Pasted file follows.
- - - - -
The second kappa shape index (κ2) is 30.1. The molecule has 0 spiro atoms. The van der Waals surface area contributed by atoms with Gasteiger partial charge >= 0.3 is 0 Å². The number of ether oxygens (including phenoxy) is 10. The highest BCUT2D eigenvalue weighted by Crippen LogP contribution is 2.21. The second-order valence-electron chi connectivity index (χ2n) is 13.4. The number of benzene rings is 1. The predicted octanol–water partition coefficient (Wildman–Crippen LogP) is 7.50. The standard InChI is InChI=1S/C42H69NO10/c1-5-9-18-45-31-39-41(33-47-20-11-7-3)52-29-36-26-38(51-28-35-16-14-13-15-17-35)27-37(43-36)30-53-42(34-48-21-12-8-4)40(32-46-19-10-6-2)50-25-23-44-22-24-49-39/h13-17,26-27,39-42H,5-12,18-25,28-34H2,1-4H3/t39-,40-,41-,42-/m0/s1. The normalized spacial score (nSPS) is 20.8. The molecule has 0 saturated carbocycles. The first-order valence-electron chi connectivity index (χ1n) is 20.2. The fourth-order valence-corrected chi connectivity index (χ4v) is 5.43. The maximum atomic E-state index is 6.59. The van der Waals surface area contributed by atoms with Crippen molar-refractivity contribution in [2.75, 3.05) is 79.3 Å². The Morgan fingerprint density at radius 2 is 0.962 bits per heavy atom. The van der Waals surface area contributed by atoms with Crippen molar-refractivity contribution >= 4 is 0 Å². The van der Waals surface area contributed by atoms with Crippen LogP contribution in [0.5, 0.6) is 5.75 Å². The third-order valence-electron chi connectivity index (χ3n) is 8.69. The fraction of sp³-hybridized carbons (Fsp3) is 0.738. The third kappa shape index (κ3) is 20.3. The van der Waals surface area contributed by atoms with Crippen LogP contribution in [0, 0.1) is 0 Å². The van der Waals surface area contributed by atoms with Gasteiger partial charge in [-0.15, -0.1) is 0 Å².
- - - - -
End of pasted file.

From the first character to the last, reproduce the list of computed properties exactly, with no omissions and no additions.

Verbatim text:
The second kappa shape index (κ2) is 30.1. The molecule has 0 spiro atoms. The van der Waals surface area contributed by atoms with Gasteiger partial charge >= 0.3 is 0 Å². The number of ether oxygens (including phenoxy) is 10. The highest BCUT2D eigenvalue weighted by Crippen LogP contribution is 2.21. The second-order valence-electron chi connectivity index (χ2n) is 13.4. The number of benzene rings is 1. The predicted octanol–water partition coefficient (Wildman–Crippen LogP) is 7.50. The standard InChI is InChI=1S/C42H69NO10/c1-5-9-18-45-31-39-41(33-47-20-11-7-3)52-29-36-26-38(51-28-35-16-14-13-15-17-35)27-37(43-36)30-53-42(34-48-21-12-8-4)40(32-46-19-10-6-2)50-25-23-44-22-24-49-39/h13-17,26-27,39-42H,5-12,18-25,28-34H2,1-4H3/t39-,40-,41-,42-/m0/s1. The normalized spacial score (nSPS) is 20.8. The molecule has 0 saturated carbocycles. The first-order valence-electron chi connectivity index (χ1n) is 20.2. The fourth-order valence-corrected chi connectivity index (χ4v) is 5.43. The maximum atomic E-state index is 6.59. The van der Waals surface area contributed by atoms with Crippen molar-refractivity contribution in [2.75, 3.05) is 79.3 Å². The Morgan fingerprint density at radius 2 is 0.962 bits per heavy atom. The van der Waals surface area contributed by atoms with Crippen molar-refractivity contribution >= 4 is 0 Å². The van der Waals surface area contributed by atoms with Crippen LogP contribution in [0.5, 0.6) is 5.75 Å². The third-order valence-electron chi connectivity index (χ3n) is 8.69. The fraction of sp³-hybridized carbons (Fsp3) is 0.738. The third kappa shape index (κ3) is 20.3. The van der Waals surface area contributed by atoms with Crippen LogP contribution in [0, 0.1) is 0 Å². The van der Waals surface area contributed by atoms with Gasteiger partial charge in [-0.15, -0.1) is 0 Å².